As noted above, trade secret claims that require proof of a breach of a duty of confidentiality differ from copyright infringement claims because participation in that breach "represents unfair competitive conduct qualitatively different from mere unauthorized copying." Data Gen. Corp., 36 F.3d at 1165. "The defendant's breach of duty is the gravamen of such trade secret claims, and supplies the `extra element' that qualitatively distinguishes such trade secret causes of action from claims for copyright infringement that are based solely upon copying." Dun Bradstreet Software Servs., Inc. v. Grace Consulting, Inc., 307 F.3d 197, 218 (3rd Cir. 2002). See also Titan Sports, Inc., 981 F. Supp. at 71 (noting that trade secret claims have generally been held "to satisfy the extra-element test and to avoid § 301 preclusion").

Courts that have been confronted with the question of preemption in the context of trade secret claims filed pursuant to a Uniform Trade Secret Law have consistently held that the law requires proof of "extra elements" that takes the claims out of the preemptive reach of the Copyright Law. See, e.g., Stromback, 384 F.3d at 302-03 (finding no preemption of claim filed under Michigan Uniform Trade Secrets Act and noting that "a considerable number of cases have held that misappropriation of trade secrets claims are not preempted because they require proof of a confidential relationship, which provides the extra element required to survive preemption"); Gates Rubber Co. v. Bando Chem. Indus., Ltd., 9 F.3d 823, 847-48 (10th Cir. 1993) (same in context of Colorado Uniform Trade Secrets Act); Trandes Corp., 996 F.2d at 660 (Maryland Uniform Trade Secrets Act); S.O.S., Inc. v. Payday, Inc., 886 F.2d 1081, 1090 n. 13 (9th Cir. 1989) (California Uniform Trade Secrets Act). See also Titan Sports, Inc., 981 F.Supp.2d at 71 (finding claim under Connecticut Unfair Trade Practices Act not to be preempted on grounds that plaintiff was "claiming an unfair and deceptive scheme by Defendants and that in carrying out this deceptive scheme, Defendants infringed Plaintiff's copyright and trademark rights").

Conclusion

To prevail on the first and third count of his complaint, Plaintiff will have to prove in each count an extra element that is qualitatively different than the unauthorized copying necessary to establish a copyright infringement claim. These two counts are, therefore, not preempted. The second count is preempted, for the reasons set forth above, and is untimely. Because this federal question jurisdiction was based only on the Copyright Act, the two remaining state-law claims are not properly before the Court and must be remanded to state court.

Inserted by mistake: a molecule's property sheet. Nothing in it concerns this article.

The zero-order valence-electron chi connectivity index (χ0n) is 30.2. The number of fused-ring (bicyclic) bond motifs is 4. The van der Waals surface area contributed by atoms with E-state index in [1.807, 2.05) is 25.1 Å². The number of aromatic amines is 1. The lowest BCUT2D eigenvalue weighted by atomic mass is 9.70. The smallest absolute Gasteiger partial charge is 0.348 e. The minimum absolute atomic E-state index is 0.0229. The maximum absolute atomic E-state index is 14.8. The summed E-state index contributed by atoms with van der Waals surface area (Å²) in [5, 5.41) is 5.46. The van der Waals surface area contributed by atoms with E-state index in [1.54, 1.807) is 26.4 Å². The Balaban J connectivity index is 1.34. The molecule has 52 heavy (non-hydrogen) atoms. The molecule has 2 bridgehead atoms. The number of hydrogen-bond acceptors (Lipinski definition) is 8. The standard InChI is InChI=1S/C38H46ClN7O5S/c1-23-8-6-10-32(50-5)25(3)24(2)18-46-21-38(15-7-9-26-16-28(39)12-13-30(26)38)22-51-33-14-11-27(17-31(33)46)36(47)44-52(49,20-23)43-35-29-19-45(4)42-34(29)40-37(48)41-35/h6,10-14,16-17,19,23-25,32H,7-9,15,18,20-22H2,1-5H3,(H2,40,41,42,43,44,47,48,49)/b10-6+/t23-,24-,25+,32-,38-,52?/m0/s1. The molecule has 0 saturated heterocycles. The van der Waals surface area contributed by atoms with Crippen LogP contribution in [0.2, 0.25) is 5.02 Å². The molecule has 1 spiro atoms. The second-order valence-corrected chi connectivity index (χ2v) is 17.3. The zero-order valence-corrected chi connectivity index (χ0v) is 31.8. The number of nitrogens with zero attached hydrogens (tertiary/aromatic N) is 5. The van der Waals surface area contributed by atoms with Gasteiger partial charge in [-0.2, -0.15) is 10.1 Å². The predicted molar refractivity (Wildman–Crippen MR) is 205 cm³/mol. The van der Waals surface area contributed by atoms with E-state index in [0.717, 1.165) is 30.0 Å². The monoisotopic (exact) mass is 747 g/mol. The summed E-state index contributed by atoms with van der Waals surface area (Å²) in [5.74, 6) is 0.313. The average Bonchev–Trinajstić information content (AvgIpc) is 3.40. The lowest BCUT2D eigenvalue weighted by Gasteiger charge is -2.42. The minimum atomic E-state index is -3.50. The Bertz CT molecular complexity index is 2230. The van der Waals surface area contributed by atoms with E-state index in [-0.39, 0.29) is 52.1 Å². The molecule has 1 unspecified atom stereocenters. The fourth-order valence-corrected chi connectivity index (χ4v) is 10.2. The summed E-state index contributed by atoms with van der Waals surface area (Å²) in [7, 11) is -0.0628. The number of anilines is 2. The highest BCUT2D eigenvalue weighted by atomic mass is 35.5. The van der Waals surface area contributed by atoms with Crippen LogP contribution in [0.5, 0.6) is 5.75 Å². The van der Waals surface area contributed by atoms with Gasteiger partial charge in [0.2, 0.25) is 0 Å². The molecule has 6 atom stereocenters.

Accordingly,

IT IS HEREBY ORDERED that the motion to dismiss of HSSL is DENIED. [Doc. 10]

IT IS FURTHER ORDERED that the motion to dismiss of the Miller Group is GRANTED as to Count II and DENIED as to Count III. [Doc. 8]

IT IS FINALLY ORDERED that the Clerk of Court remand this case to the Circuit Court for the County of St. Louis, State of Missouri, for lack of subject matter jurisdiction. See 28 U.S.C. § 1441.

An Order of Remand shall accompany this Memorandum and Order.


Summaries of

Huckshold v. HSSL, L.L.C.

United States District Court, E.D. Missouri. Eastern Division
Nov 16, 2004
344 F. Supp. 2d 1203 (E.D. Mo. 2004)

allowing a breach of contract claim to go forward where “Plaintiff's first count requires not a showing ... that HSSL copied its Software in violation of their agreement but that HSSL permitted a third party, Miller, to copy the Software in violation of their agreement.”

Summary of this case from Issaenko v. Univ. of Minn.

In Huckshold, this court acknowledged that a tortious interference claim "requires the plaintiff to plead the additional elements of awareness and intentional interference, which are not elements of a copyright claim."

Summary of this case from Warren Sign Company, Inc. v. Piros Signs, Inc.

In Huckshold, this court acknowledged that a tortious interference claim "requires the plaintiff to plead the additional elements of awareness and intentional interference, which are not elements of a copyright claim."

Summary of this case from Warren Sign Company, Inc. v. Piros Signs, Inc.
Case details for

Huckshold v. HSSL, L.L.C.

Case Details

Full title:CURT M. HUCKSHOLD, d/b/a Omni Data Systems, Plaintiff, v. HSSL, L.L.C.…

Court:United States District Court, E.D. Missouri. Eastern Division

Date published: Nov 16, 2004

Citations

344 F. Supp. 2d 1203 (E.D. Mo. 2004)